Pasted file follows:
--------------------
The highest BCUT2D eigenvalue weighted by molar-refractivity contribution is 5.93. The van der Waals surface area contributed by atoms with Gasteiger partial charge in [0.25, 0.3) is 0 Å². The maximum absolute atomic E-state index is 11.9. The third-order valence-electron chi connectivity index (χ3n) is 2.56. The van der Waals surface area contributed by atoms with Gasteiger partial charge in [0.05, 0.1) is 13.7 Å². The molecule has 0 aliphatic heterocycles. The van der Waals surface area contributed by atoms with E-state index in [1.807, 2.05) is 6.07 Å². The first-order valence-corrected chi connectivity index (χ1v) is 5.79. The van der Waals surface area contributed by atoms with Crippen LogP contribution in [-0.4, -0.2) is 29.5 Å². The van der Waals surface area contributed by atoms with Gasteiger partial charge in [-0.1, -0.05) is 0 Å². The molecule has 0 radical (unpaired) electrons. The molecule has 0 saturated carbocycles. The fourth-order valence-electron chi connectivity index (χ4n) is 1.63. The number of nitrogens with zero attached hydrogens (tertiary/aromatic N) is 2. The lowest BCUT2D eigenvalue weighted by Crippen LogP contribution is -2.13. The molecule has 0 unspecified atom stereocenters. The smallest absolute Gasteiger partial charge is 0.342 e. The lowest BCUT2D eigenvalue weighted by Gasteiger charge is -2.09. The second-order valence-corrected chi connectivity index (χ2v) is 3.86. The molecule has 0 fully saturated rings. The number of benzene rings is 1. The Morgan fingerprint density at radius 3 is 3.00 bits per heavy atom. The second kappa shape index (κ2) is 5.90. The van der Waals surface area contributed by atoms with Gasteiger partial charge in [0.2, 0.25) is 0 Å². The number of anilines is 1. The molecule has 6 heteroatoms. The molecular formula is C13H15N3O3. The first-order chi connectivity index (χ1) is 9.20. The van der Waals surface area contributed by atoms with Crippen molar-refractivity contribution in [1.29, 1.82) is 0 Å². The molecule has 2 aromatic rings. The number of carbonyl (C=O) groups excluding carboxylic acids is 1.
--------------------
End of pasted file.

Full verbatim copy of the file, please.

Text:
The highest BCUT2D eigenvalue weighted by molar-refractivity contribution is 5.93. The van der Waals surface area contributed by atoms with Gasteiger partial charge in [0.25, 0.3) is 0 Å². The maximum absolute atomic E-state index is 11.9. The third-order valence-electron chi connectivity index (χ3n) is 2.56. The van der Waals surface area contributed by atoms with Gasteiger partial charge in [0.05, 0.1) is 13.7 Å². The molecule has 0 aliphatic heterocycles. The van der Waals surface area contributed by atoms with E-state index in [1.807, 2.05) is 6.07 Å². The first-order valence-corrected chi connectivity index (χ1v) is 5.79. The van der Waals surface area contributed by atoms with Crippen LogP contribution in [-0.4, -0.2) is 29.5 Å². The van der Waals surface area contributed by atoms with Gasteiger partial charge in [-0.1, -0.05) is 0 Å². The molecule has 0 radical (unpaired) electrons. The molecule has 0 saturated carbocycles. The fourth-order valence-electron chi connectivity index (χ4n) is 1.63. The number of nitrogens with zero attached hydrogens (tertiary/aromatic N) is 2. The lowest BCUT2D eigenvalue weighted by Crippen LogP contribution is -2.13. The molecule has 0 unspecified atom stereocenters. The smallest absolute Gasteiger partial charge is 0.342 e. The lowest BCUT2D eigenvalue weighted by Gasteiger charge is -2.09. The second-order valence-corrected chi connectivity index (χ2v) is 3.86. The molecule has 0 fully saturated rings. The number of benzene rings is 1. The Morgan fingerprint density at radius 3 is 3.00 bits per heavy atom. The second kappa shape index (κ2) is 5.90. The van der Waals surface area contributed by atoms with Gasteiger partial charge in [0.2, 0.25) is 0 Å². The number of anilines is 1. The molecule has 6 heteroatoms. The molecular formula is C13H15N3O3. The first-order chi connectivity index (χ1) is 9.20. The van der Waals surface area contributed by atoms with Crippen molar-refractivity contribution in [1.29, 1.82) is 0 Å². The molecule has 2 aromatic rings. The number of carbonyl (C=O) groups excluding carboxylic acids is 1.